The Bank of England has produced its latest inflation report and the Governor, Sir Mervyn King, believes that there is “grounds for optimism”. The problem with this is that the Bank has been consistently overoptimistic about the prospects for inflation and output since the financial crisis and the onset of recession. Is this time different?
Prospects for Inflation
The Bank has an inflation target of 2%. Its latest forecast suggests that this target will not be hit until the end of 2014 (see chart).
But as the chart shows, the Bank’s recent record suggests that this is unlikely, as it has consistently overshot its target. How has the Bank reconciled its loose monetary policy with high inflation? The frequent refrain is time lags – that monetary policy takes two years to have an impact on inflation. Another excuse prominent in the latest report is that there are many inflationary pressures that the Bank cannot control – such as university tuition fees and domestic energy bills. Simply, the Bank is now acknowledging that it can only influence core ‘demand pull’ inflation and has little influence on cost-push inflation.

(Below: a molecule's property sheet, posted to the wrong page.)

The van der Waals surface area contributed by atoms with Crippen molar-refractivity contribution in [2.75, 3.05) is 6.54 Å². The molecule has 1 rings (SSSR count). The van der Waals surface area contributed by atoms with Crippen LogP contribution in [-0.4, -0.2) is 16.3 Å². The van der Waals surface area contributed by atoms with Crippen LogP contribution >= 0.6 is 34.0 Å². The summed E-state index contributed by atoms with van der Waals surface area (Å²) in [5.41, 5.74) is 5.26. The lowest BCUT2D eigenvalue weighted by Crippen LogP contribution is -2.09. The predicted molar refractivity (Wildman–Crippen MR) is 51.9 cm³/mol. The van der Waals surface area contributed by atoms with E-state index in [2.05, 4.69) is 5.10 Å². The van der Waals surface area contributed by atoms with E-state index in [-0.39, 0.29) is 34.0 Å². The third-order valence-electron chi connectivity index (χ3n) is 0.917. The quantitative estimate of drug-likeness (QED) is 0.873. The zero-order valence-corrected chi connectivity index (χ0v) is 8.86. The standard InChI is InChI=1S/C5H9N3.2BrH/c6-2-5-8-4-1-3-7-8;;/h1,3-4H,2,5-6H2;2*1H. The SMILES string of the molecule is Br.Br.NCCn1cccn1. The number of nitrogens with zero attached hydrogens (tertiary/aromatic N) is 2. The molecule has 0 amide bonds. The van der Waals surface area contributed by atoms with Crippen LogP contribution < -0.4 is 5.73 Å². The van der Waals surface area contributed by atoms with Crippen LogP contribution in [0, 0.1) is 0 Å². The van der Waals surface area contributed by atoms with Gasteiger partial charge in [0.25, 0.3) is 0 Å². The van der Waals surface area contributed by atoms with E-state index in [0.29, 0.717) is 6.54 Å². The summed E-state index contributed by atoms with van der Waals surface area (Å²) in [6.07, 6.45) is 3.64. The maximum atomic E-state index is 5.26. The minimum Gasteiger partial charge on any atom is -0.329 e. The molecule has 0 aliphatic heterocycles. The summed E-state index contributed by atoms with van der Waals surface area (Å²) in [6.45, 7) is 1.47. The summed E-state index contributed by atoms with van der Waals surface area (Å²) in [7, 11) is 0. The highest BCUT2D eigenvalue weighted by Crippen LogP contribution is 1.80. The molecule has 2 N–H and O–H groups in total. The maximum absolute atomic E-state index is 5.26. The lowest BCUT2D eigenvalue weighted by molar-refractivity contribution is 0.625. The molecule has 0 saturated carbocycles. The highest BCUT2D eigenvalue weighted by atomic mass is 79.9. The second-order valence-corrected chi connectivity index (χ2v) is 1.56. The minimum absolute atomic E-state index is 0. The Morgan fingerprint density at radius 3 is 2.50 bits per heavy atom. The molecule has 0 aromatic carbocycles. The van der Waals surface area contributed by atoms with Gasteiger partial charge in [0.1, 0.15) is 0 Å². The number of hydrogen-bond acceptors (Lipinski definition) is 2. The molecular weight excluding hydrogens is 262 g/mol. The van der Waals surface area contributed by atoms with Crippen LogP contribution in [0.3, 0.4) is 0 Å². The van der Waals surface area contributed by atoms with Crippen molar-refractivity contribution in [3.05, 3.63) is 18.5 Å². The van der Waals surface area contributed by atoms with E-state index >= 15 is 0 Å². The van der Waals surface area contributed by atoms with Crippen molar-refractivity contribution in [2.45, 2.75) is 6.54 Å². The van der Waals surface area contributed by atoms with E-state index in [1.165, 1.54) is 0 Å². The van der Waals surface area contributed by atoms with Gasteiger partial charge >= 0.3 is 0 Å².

Prospects for Output
The Bank expects the economy to remain weak in the near term but with return to normal in 2014. But the Bank has an appalling record on forecasting output. Look at the chart: it had no idea that the crisis was coming and it missed the double dip – but it continues to forecast a return to normal.
In many ways this is product of the weaknesses of macroeconomic modelling – with virtually all macro models, a shock has a temporary impact and then the economy returns back to ‘equilibrium’. But this is reflection mainly of mathematics rather than economics. On the notion of a long-run equilibrium, Keynes got it right when he stated that: “The long run is a misleading guide to current affairs. In the long run we are all dead.”